Mobile Crisis Assistance Team (MCAT)

A crisis intervention team in Indianapolis that responds to behavioral health crises to divert individuals away from the criminal justice and healthcare systems

The Mobile Crisis Assistance Team (MCAT) is a collaboration between the Indianapolis Emergency Medical Services (IEMS), the Indianapolis Metropolitan Police Department (IMPD), and Eskenazi Health Midtown Community Mental Health that responds to mental health, substance use, and medical crises. This coordinated response is designed with the ultimate goal of diverting individuals in behavioral health crises away from the criminal justice system and emergency department and towards treatment and social services.

The MCAT team is comprised of a police officer, a paramedic, and a licensed mental health professional who is trained in how to de-escalate situations. The team responds to crises calls (e.g. mental health crisis, drug overdose, suicide ideation/attempt) throughout the city, and team members are trained to link individuals to the most appropriate services. The pilot program began in 2017 in one part of the city. Once the program was expanded after the pilot, the IEMS downscaled their involvement to only responding to calls that required a paramedic (e.g. drug overdoses) to most efficiently allocate city resources.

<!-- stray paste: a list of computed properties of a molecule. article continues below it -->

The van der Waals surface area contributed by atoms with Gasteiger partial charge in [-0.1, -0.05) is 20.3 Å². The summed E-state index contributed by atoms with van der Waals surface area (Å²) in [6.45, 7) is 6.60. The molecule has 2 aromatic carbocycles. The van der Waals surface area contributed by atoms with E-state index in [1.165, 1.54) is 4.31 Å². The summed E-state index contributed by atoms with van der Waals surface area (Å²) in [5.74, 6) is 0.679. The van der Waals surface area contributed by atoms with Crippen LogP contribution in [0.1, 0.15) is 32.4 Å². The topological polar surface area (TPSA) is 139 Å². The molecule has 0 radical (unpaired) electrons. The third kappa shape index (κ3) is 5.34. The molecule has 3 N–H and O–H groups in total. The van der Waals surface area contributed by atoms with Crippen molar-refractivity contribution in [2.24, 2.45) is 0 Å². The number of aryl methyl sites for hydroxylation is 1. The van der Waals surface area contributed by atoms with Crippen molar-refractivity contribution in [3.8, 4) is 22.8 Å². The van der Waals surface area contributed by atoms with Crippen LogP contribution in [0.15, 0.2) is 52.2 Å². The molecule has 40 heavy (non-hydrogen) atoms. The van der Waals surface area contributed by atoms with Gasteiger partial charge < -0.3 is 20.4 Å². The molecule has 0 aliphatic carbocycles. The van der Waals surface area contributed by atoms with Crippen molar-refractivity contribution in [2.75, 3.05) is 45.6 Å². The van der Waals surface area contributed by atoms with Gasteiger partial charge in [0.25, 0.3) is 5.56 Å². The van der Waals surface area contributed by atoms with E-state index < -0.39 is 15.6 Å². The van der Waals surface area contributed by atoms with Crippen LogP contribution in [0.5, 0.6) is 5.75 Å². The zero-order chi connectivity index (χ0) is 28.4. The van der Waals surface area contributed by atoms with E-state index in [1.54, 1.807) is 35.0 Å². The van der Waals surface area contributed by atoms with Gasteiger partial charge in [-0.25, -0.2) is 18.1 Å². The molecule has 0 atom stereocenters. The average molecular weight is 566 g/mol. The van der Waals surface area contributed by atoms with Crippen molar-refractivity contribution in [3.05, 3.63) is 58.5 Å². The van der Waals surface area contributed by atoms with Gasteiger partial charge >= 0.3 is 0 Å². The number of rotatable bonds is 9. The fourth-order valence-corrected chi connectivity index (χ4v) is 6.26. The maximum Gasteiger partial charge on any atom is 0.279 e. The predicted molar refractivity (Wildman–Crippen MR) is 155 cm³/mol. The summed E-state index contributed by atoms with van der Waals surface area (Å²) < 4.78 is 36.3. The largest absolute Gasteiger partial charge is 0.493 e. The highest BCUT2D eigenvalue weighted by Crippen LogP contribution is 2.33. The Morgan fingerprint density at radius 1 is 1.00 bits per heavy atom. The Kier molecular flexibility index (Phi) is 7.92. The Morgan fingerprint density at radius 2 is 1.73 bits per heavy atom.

The MCAT shares many similarities with a previously implemented crisis intervention program, CAHOOTS. More detailed information on the program can be found in this independent evaluation and in this issue brief. Contact information can be found in this article

The program resulted in transportation of a person to jail in less than 2% of all responses. 

Continuum of Care
Harm Reduction
Type of Evidence
Report with evaluation
Response Approach
Crisis intervention
Early Intervention
Peer-reviewed Article

Evidence of Program Effectiveness

From an independent evaluation:

  • MCAT transported a person to jail in less than 2% of all responses during the pilot
  • Eighty-five percent of IMPD East District police officers surveyed indicated the MCAT unit was very useful or extremely useful to them as an additional resource in responding to emergencies
  • MCAT units were able to relieve one or more other first response units from the scene of an emergency in two-thirds of all runs during the study period
  • 59% of the calls the MCATs responded to involved mental health crises, followed by drug overdoses and threats of suicide

"A significant barrier to successful program implementation is that of role conflict and stigma....cultural and systematic barriers to co-response team success should be understood prior to program creation and used to guide implementation. Furthermore, attention must be directed to cultivating community and professional support for co-response teams." (Bailey et al., 2018)